In need of a little light summer reading, I picked up the Michael Ondaatje’s latest novel The Cat’s Table from the Popular Fiction Collection on the basis of several glowing recommendations. Ondaatje weaves together a beautiful narrative that boarders on the poetic in its language and imagery.
The tone is autobiographical, and though it is fictional, the story does borrow from elements of the author’s life. It follows 11-year-old protagonist, Michael, as he makes his way from his native Sri Lanka across the Indian Ocean, through the Suez Canal, and through the Mediterranean Sea to make a new life with his family in England. During the three weeks he is aboard the Oronsay, Michael is seated at the Cat’s Table during meal times, a table full of outcasts at the fringes of society. It is the table furthest away from the prestigious captain’s table. It is also here that he befriends Cassius and Rhamadin, fellow Sri Lankan school boys, who he goes on to form life long memories with.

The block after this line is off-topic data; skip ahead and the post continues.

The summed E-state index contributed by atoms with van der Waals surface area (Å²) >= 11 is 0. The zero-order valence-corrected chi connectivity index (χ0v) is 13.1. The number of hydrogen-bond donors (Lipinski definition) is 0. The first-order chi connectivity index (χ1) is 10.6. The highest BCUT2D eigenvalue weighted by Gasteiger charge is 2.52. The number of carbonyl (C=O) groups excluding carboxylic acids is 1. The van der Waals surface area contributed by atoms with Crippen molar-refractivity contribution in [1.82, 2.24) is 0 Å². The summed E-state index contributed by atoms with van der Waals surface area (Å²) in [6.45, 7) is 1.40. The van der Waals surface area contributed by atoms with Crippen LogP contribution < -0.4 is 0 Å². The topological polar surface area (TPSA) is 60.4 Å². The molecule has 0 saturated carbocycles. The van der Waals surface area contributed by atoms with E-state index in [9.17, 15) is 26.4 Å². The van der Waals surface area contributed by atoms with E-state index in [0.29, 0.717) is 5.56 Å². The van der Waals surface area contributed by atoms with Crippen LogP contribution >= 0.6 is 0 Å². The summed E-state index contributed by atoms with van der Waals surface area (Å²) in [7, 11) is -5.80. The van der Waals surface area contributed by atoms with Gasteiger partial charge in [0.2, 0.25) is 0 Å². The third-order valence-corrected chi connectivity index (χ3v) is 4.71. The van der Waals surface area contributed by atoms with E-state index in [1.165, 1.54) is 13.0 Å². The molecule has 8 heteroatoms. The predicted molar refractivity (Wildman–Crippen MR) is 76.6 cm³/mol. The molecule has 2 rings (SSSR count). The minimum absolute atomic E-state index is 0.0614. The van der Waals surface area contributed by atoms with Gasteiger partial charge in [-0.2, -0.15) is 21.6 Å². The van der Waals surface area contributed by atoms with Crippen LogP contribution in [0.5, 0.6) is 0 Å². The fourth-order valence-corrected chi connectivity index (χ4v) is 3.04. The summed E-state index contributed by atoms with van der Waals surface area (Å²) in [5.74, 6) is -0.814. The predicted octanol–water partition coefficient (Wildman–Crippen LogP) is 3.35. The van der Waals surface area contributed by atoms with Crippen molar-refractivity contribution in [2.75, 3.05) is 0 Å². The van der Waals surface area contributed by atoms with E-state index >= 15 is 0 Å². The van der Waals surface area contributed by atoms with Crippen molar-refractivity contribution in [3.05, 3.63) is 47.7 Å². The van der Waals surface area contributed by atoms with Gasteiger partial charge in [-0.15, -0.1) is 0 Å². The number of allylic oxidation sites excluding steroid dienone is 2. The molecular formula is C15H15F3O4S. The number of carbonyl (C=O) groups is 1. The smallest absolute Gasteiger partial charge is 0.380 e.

The mystery of a prisoner unfolds as the book goes on – a prisoner with a mysterious past, only seen after everyone, except for the curious boys, has gone to bed. He emerges with shackles around his hands and feet, with guards at his side, and is allowed a nightly walk on the deck. As the narrative jumps between Michael’s young self on the ship and his adult self, established and settled in Canada, we learn how this slowly unfolding mystery ties people together, and has a lasting impact on the lives of the people we learn to know.
Ondaatje’s writing is much like the ship he writes about – it moves slowly, sometimes feeling like it has stopped moving altogether, caught up in dream like imagery and winding thought processes; but then one comes to the end, and realizes one has crossed oceans. The story is intricately and masterfully crafted; creating a tangible world out of the liminal space that transition creates, between one land and another, between chapters of life, between childhood and adulthood. Despite the storms, the crashing waves, and the navigation through misty canals, in some ways, it is the story of any state of change.